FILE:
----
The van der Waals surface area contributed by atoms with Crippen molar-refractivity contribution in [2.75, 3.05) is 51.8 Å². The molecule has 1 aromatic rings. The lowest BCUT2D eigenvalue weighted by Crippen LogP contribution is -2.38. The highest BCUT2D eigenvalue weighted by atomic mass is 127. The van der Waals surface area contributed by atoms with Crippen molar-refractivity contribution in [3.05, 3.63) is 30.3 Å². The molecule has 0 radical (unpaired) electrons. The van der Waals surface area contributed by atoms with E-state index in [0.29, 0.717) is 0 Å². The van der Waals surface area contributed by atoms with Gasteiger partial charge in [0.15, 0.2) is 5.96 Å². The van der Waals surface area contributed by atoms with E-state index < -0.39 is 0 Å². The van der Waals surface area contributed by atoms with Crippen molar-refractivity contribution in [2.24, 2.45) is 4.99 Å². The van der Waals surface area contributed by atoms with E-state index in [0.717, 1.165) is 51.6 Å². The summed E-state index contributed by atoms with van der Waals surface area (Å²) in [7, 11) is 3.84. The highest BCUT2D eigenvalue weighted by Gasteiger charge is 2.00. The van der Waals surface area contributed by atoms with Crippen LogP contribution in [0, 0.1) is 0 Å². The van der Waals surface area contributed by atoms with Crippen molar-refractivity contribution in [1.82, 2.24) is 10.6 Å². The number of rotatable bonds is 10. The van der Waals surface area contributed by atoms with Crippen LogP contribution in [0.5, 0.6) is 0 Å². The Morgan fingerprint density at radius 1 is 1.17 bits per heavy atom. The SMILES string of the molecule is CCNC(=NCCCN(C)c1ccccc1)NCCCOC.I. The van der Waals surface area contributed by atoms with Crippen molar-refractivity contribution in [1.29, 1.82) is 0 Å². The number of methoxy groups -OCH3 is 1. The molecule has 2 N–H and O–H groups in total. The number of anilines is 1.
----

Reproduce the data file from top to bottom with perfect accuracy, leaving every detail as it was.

The van der Waals surface area contributed by atoms with Crippen molar-refractivity contribution in [2.75, 3.05) is 51.8 Å². The molecule has 1 aromatic rings. The lowest BCUT2D eigenvalue weighted by Crippen LogP contribution is -2.38. The highest BCUT2D eigenvalue weighted by atomic mass is 127. The van der Waals surface area contributed by atoms with Crippen molar-refractivity contribution in [3.05, 3.63) is 30.3 Å². The molecule has 0 radical (unpaired) electrons. The van der Waals surface area contributed by atoms with E-state index in [0.29, 0.717) is 0 Å². The van der Waals surface area contributed by atoms with Gasteiger partial charge in [0.15, 0.2) is 5.96 Å². The van der Waals surface area contributed by atoms with E-state index < -0.39 is 0 Å². The van der Waals surface area contributed by atoms with Crippen molar-refractivity contribution in [2.24, 2.45) is 4.99 Å². The van der Waals surface area contributed by atoms with E-state index in [0.717, 1.165) is 51.6 Å². The summed E-state index contributed by atoms with van der Waals surface area (Å²) in [7, 11) is 3.84. The highest BCUT2D eigenvalue weighted by Gasteiger charge is 2.00. The van der Waals surface area contributed by atoms with Crippen LogP contribution in [0, 0.1) is 0 Å². The van der Waals surface area contributed by atoms with Crippen molar-refractivity contribution in [1.82, 2.24) is 10.6 Å². The number of rotatable bonds is 10. The van der Waals surface area contributed by atoms with Crippen LogP contribution in [0.5, 0.6) is 0 Å². The Morgan fingerprint density at radius 1 is 1.17 bits per heavy atom. The SMILES string of the molecule is CCNC(=NCCCN(C)c1ccccc1)NCCCOC.I. The van der Waals surface area contributed by atoms with Crippen molar-refractivity contribution in [1.29, 1.82) is 0 Å². The number of methoxy groups -OCH3 is 1. The molecule has 2 N–H and O–H groups in total. The number of anilines is 1.